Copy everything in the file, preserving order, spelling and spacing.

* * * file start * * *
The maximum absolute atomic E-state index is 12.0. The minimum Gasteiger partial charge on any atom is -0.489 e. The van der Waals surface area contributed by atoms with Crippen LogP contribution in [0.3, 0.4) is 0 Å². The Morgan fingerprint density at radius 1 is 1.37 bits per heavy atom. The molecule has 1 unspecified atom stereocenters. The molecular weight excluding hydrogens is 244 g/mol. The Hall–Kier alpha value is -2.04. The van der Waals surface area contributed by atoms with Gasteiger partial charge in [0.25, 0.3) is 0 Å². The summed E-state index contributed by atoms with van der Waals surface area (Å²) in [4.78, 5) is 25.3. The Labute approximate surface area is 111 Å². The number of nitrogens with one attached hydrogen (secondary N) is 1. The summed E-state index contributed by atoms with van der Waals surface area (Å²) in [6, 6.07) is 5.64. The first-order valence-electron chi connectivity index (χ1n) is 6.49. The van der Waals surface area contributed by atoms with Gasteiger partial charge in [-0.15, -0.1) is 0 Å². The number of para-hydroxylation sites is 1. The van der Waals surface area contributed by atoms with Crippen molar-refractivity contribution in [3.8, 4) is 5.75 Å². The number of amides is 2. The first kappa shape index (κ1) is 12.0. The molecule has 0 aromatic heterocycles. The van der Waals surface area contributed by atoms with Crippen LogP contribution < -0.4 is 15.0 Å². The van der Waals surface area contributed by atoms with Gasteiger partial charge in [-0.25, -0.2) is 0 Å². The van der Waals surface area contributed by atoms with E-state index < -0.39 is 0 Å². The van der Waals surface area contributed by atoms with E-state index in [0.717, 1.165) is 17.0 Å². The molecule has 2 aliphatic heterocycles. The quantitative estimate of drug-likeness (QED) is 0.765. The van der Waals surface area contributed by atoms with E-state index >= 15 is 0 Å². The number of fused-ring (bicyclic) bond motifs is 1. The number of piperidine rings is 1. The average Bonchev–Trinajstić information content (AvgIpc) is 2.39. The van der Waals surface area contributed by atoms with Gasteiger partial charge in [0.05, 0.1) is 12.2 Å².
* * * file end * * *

The maximum absolute atomic E-state index is 12.0. The minimum Gasteiger partial charge on any atom is -0.489 e. The van der Waals surface area contributed by atoms with Crippen LogP contribution in [0.3, 0.4) is 0 Å². The Morgan fingerprint density at radius 1 is 1.37 bits per heavy atom. The molecule has 1 unspecified atom stereocenters. The molecular weight excluding hydrogens is 244 g/mol. The Hall–Kier alpha value is -2.04. The van der Waals surface area contributed by atoms with Gasteiger partial charge in [0.25, 0.3) is 0 Å². The summed E-state index contributed by atoms with van der Waals surface area (Å²) in [4.78, 5) is 25.3. The Labute approximate surface area is 111 Å². The number of nitrogens with one attached hydrogen (secondary N) is 1. The summed E-state index contributed by atoms with van der Waals surface area (Å²) in [6, 6.07) is 5.64. The first-order valence-electron chi connectivity index (χ1n) is 6.49. The van der Waals surface area contributed by atoms with Gasteiger partial charge in [-0.15, -0.1) is 0 Å². The number of para-hydroxylation sites is 1. The van der Waals surface area contributed by atoms with Crippen molar-refractivity contribution in [3.8, 4) is 5.75 Å². The number of amides is 2. The first kappa shape index (κ1) is 12.0. The molecule has 0 aromatic heterocycles. The van der Waals surface area contributed by atoms with Crippen LogP contribution < -0.4 is 15.0 Å². The van der Waals surface area contributed by atoms with Gasteiger partial charge in [-0.25, -0.2) is 0 Å². The van der Waals surface area contributed by atoms with E-state index < -0.39 is 0 Å². The van der Waals surface area contributed by atoms with E-state index in [0.717, 1.165) is 17.0 Å². The molecule has 2 aliphatic heterocycles. The quantitative estimate of drug-likeness (QED) is 0.765. The van der Waals surface area contributed by atoms with E-state index >= 15 is 0 Å². The number of fused-ring (bicyclic) bond motifs is 1. The number of piperidine rings is 1. The average Bonchev–Trinajstić information content (AvgIpc) is 2.39. The van der Waals surface area contributed by atoms with Gasteiger partial charge in [0.05, 0.1) is 12.2 Å².